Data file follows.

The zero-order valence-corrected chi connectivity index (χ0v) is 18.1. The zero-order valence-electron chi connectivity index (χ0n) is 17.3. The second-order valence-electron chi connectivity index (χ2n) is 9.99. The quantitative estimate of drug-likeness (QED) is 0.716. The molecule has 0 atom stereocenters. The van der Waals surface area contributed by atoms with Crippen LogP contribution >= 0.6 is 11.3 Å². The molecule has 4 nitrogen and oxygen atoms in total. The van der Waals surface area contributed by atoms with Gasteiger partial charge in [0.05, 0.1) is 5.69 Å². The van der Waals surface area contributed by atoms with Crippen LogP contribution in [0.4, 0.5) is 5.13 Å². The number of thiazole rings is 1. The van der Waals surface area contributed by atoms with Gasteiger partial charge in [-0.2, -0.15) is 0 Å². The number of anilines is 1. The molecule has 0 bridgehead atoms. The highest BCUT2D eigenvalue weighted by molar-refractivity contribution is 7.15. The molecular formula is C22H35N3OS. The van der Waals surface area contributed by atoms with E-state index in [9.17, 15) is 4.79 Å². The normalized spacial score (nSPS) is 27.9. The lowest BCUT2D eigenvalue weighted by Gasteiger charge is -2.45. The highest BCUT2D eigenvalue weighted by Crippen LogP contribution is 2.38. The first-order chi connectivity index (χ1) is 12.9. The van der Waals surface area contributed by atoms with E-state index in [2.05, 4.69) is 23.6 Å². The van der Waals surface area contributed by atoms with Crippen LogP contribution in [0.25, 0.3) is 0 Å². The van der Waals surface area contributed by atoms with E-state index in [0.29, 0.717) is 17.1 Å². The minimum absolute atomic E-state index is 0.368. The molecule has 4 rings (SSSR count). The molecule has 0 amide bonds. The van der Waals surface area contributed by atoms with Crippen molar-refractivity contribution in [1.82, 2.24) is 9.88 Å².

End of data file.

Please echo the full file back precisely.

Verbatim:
The zero-order valence-corrected chi connectivity index (χ0v) is 18.1. The zero-order valence-electron chi connectivity index (χ0n) is 17.3. The second-order valence-electron chi connectivity index (χ2n) is 9.99. The quantitative estimate of drug-likeness (QED) is 0.716. The molecule has 0 atom stereocenters. The van der Waals surface area contributed by atoms with Crippen LogP contribution >= 0.6 is 11.3 Å². The molecule has 4 nitrogen and oxygen atoms in total. The van der Waals surface area contributed by atoms with Gasteiger partial charge in [0.05, 0.1) is 5.69 Å². The van der Waals surface area contributed by atoms with Crippen LogP contribution in [0.4, 0.5) is 5.13 Å². The number of thiazole rings is 1. The van der Waals surface area contributed by atoms with Gasteiger partial charge in [-0.2, -0.15) is 0 Å². The number of anilines is 1. The molecule has 0 bridgehead atoms. The highest BCUT2D eigenvalue weighted by molar-refractivity contribution is 7.15. The molecular formula is C22H35N3OS. The van der Waals surface area contributed by atoms with E-state index in [9.17, 15) is 4.79 Å². The normalized spacial score (nSPS) is 27.9. The lowest BCUT2D eigenvalue weighted by Gasteiger charge is -2.45. The highest BCUT2D eigenvalue weighted by Crippen LogP contribution is 2.38. The first-order chi connectivity index (χ1) is 12.9. The van der Waals surface area contributed by atoms with E-state index in [2.05, 4.69) is 23.6 Å². The van der Waals surface area contributed by atoms with Crippen LogP contribution in [0.25, 0.3) is 0 Å². The van der Waals surface area contributed by atoms with E-state index in [0.29, 0.717) is 17.1 Å². The minimum absolute atomic E-state index is 0.368. The molecule has 4 rings (SSSR count). The molecule has 0 amide bonds. The van der Waals surface area contributed by atoms with Crippen molar-refractivity contribution in [1.82, 2.24) is 9.88 Å².